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China may require real name registration for internet access

Published on Dec 25, 2012 3:14 PM
Women use portable devices to browse the Internet in a restaurant in Haikou, south China's Hainan province on December 21, 2012. Chinese authorities who have long sought to limit access to information have reinforced the so-called Great Firewall of China, Internet firms say, frustrating businesses and raising activist concerns. -- PHOTO: AFP

BEIJING (REUTERS) - China may require internet users to register with their real names when signing up to network providers, state media said on Tuesday, extending a policy already in force with microblogs in a bid to curb what officials call rumours and vulgarity.

A law being discussed this week would mean people would have to present their government-issued identity cards when signing contracts for fixed line and mobile internet access, state-run newspapers said.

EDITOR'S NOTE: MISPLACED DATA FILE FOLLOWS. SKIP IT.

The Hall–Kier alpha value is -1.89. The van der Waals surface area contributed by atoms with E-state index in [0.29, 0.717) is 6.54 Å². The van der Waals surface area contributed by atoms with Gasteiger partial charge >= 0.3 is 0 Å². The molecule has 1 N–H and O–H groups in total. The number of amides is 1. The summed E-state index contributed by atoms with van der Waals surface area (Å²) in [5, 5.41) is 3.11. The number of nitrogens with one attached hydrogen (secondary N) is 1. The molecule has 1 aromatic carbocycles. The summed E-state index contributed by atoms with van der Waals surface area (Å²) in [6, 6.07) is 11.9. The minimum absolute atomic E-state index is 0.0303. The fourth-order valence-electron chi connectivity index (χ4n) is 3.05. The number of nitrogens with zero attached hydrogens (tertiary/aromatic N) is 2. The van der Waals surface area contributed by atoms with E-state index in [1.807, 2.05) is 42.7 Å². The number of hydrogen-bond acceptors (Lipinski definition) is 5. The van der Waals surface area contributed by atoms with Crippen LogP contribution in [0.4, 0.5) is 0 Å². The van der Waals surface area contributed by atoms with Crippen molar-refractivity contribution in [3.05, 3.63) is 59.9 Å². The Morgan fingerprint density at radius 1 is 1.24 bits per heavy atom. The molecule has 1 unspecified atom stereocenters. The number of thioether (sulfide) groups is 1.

"The law should escort the development of the internet to protect people's interest," Communist Party mouthpiece the People's Daily said in a front-page commentary, echoing similar calls carried in state media over the past week. "Only that way can our internet be healthier, more cultured and safer."

Many users say the restrictions are clearly aimed at further muzzling the often scathing, raucous, and perhaps most significantly, anonymous online chatter in a country where the Internet offers a rare opportunity for open debate.

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